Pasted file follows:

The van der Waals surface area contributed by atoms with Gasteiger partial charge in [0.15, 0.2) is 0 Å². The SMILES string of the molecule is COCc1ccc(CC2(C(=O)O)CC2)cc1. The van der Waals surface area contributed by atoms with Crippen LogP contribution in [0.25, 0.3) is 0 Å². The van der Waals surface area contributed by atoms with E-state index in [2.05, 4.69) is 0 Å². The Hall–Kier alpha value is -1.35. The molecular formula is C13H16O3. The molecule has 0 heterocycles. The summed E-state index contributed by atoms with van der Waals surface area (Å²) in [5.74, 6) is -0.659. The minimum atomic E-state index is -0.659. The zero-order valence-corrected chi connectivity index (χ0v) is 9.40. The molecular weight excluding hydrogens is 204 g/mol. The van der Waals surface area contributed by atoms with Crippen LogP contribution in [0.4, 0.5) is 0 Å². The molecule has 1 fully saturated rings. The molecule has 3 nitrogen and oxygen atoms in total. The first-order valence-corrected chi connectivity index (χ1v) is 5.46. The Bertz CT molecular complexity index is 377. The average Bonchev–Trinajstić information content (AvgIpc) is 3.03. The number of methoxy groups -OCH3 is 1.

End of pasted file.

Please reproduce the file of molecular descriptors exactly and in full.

The van der Waals surface area contributed by atoms with Gasteiger partial charge in [0.15, 0.2) is 0 Å². The SMILES string of the molecule is COCc1ccc(CC2(C(=O)O)CC2)cc1. The van der Waals surface area contributed by atoms with Crippen LogP contribution in [0.25, 0.3) is 0 Å². The van der Waals surface area contributed by atoms with E-state index in [2.05, 4.69) is 0 Å². The Hall–Kier alpha value is -1.35. The molecular formula is C13H16O3. The molecule has 0 heterocycles. The summed E-state index contributed by atoms with van der Waals surface area (Å²) in [5.74, 6) is -0.659. The minimum atomic E-state index is -0.659. The zero-order valence-corrected chi connectivity index (χ0v) is 9.40. The molecular weight excluding hydrogens is 204 g/mol. The van der Waals surface area contributed by atoms with Crippen LogP contribution in [0.4, 0.5) is 0 Å². The molecule has 1 fully saturated rings. The molecule has 3 nitrogen and oxygen atoms in total. The first-order valence-corrected chi connectivity index (χ1v) is 5.46. The Bertz CT molecular complexity index is 377. The average Bonchev–Trinajstić information content (AvgIpc) is 3.03. The number of methoxy groups -OCH3 is 1.